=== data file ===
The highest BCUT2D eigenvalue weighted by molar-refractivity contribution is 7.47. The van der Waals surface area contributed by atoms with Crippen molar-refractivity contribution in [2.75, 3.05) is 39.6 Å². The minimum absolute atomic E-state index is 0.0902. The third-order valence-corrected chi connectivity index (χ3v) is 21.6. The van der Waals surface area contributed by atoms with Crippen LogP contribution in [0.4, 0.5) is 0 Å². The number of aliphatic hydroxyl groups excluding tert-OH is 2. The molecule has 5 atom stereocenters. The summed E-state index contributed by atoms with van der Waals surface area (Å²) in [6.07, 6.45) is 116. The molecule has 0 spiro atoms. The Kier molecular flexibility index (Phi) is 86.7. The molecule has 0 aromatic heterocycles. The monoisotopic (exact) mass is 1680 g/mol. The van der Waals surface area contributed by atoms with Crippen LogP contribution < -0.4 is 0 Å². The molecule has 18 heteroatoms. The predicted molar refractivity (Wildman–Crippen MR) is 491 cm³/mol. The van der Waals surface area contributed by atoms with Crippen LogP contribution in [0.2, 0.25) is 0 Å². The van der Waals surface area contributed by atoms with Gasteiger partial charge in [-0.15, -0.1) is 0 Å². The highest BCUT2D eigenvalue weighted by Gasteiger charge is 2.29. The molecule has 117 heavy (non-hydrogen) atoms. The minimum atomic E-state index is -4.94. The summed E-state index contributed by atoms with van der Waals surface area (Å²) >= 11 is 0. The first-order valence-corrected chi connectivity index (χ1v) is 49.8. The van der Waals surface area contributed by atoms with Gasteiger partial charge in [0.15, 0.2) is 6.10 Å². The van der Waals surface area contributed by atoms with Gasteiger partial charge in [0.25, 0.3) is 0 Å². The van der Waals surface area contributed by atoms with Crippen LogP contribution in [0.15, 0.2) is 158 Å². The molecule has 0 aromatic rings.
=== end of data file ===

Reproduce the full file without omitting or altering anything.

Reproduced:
The highest BCUT2D eigenvalue weighted by molar-refractivity contribution is 7.47. The van der Waals surface area contributed by atoms with Crippen molar-refractivity contribution in [2.75, 3.05) is 39.6 Å². The minimum absolute atomic E-state index is 0.0902. The third-order valence-corrected chi connectivity index (χ3v) is 21.6. The van der Waals surface area contributed by atoms with Crippen LogP contribution in [0.4, 0.5) is 0 Å². The number of aliphatic hydroxyl groups excluding tert-OH is 2. The molecule has 5 atom stereocenters. The summed E-state index contributed by atoms with van der Waals surface area (Å²) in [6.07, 6.45) is 116. The molecule has 0 spiro atoms. The Kier molecular flexibility index (Phi) is 86.7. The molecule has 0 aromatic heterocycles. The monoisotopic (exact) mass is 1680 g/mol. The van der Waals surface area contributed by atoms with Crippen LogP contribution < -0.4 is 0 Å². The molecule has 18 heteroatoms. The predicted molar refractivity (Wildman–Crippen MR) is 491 cm³/mol. The van der Waals surface area contributed by atoms with Crippen LogP contribution in [0.2, 0.25) is 0 Å². The van der Waals surface area contributed by atoms with Gasteiger partial charge in [-0.15, -0.1) is 0 Å². The highest BCUT2D eigenvalue weighted by Gasteiger charge is 2.29. The molecule has 117 heavy (non-hydrogen) atoms. The minimum atomic E-state index is -4.94. The summed E-state index contributed by atoms with van der Waals surface area (Å²) >= 11 is 0. The first-order valence-corrected chi connectivity index (χ1v) is 49.8. The van der Waals surface area contributed by atoms with Gasteiger partial charge in [0.15, 0.2) is 6.10 Å². The van der Waals surface area contributed by atoms with Gasteiger partial charge in [0.25, 0.3) is 0 Å². The van der Waals surface area contributed by atoms with Crippen LogP contribution in [0.15, 0.2) is 158 Å². The molecule has 0 aromatic rings.